Baumann: Everybody wants their own Theo Epstein

From SABR member Michael Baumann at The Ringer on June 27, 2016:

On June 17, 2003, Michael Lewis’s Moneyball hit bookshelves, and it changed the way the average fan looks at baseball. The book ultimately became a crossover sensation, influencing the business world and, perhaps more impressively, turning Jonah Hill into an Academy Award nominee. It called into question baseball’s tactical and statistical conventions in a way that, with all due respect to the ongoing work of Bill James, no mass market publication ever had. It spawned an eponymous revolution in the management and discussion of the game, and even though that revolution has undergone schisms of its own as it’s become the new orthodoxy, Moneyball is baseball’s decisive historical turning point of the 21st century.

It also shifted the focus of baseball in a way that’s altered our understanding of the game. For the first time, the hero was not the player, but the executive. And even though Billy Beane was the hero of Moneyball, he’s not the archetypal general manager of the Moneyball movement. No, it’s the guy the Red Sox hired when they couldn’t get Beane.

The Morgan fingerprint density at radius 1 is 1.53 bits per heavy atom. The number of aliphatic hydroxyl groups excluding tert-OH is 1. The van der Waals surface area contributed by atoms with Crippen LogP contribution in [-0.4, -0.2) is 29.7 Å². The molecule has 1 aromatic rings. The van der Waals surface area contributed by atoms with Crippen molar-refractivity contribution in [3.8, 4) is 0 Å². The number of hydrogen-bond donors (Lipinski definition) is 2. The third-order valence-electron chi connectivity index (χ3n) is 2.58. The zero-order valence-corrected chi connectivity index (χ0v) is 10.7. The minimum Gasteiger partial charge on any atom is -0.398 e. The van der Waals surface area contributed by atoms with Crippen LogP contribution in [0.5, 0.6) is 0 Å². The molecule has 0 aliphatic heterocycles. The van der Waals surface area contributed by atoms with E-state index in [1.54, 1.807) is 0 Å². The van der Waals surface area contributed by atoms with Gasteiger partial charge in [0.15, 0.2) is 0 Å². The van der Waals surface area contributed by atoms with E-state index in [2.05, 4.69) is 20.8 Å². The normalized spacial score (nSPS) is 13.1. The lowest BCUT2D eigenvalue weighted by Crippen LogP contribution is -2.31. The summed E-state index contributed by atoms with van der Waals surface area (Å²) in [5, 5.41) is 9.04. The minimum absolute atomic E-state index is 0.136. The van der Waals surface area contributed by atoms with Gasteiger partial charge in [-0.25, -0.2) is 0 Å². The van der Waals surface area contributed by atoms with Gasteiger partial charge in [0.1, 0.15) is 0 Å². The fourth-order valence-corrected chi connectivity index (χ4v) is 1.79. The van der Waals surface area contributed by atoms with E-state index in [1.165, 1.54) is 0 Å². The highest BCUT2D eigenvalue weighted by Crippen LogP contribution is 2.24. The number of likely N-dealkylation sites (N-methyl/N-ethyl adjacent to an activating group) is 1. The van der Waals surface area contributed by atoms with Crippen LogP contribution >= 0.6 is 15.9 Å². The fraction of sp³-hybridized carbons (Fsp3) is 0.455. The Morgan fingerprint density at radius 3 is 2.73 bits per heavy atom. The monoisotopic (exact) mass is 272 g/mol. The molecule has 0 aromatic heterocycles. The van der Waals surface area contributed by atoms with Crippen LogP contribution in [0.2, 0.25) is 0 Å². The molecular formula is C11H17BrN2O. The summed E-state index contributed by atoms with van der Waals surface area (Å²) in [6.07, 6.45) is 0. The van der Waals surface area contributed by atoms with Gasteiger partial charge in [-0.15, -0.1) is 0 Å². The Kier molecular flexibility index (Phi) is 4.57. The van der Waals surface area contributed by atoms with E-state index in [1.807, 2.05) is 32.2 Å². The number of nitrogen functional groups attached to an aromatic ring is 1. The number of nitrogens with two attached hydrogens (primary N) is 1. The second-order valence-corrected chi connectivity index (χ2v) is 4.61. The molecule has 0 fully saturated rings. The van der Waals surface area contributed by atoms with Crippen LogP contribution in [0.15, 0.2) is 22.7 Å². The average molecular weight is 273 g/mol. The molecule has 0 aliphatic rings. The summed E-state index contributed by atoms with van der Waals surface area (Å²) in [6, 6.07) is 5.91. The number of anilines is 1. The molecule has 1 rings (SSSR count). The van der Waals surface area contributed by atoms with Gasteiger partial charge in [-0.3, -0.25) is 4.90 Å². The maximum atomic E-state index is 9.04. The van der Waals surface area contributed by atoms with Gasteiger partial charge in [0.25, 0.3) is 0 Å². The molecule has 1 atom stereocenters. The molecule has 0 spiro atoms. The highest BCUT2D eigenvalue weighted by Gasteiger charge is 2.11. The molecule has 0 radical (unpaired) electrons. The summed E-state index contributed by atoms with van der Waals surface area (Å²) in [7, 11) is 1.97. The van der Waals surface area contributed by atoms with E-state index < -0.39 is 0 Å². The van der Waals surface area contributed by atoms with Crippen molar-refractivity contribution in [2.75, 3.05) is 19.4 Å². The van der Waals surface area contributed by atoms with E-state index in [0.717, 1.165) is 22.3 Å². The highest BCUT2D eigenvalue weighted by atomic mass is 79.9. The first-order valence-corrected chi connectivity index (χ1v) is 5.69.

When Boston hired Theo Epstein on November 25, 2002, it changed the game forever, both figuratively and literally. Boston had finished second to the Yankees in the AL East for five straight years, despite making big, headline-grabbing moves for Pedro Martínez, Manny Ramírez, and lastly Johnny Damon, whose departure from Oakland precipitated the events of Moneyball itself. Unlike the 2002 A’s, Boston wasn’t an experimental group of castoffs on a shoestring budget; it was Old Money, a rich, well-scrutinized organization that would ordinarily have been run conservatively. Instead, team president Larry Lucchino handed the reins to the youngest general manager in MLB history. A 28-year-old lawyer with no playing or coaching experience, Epstein looked like he’d gotten lost on the way to a high school mock trial competition, and he showed up with big ideas and a mountain of quantitative data.

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Originally published: June 27, 2016. Last Updated: June 27, 2016.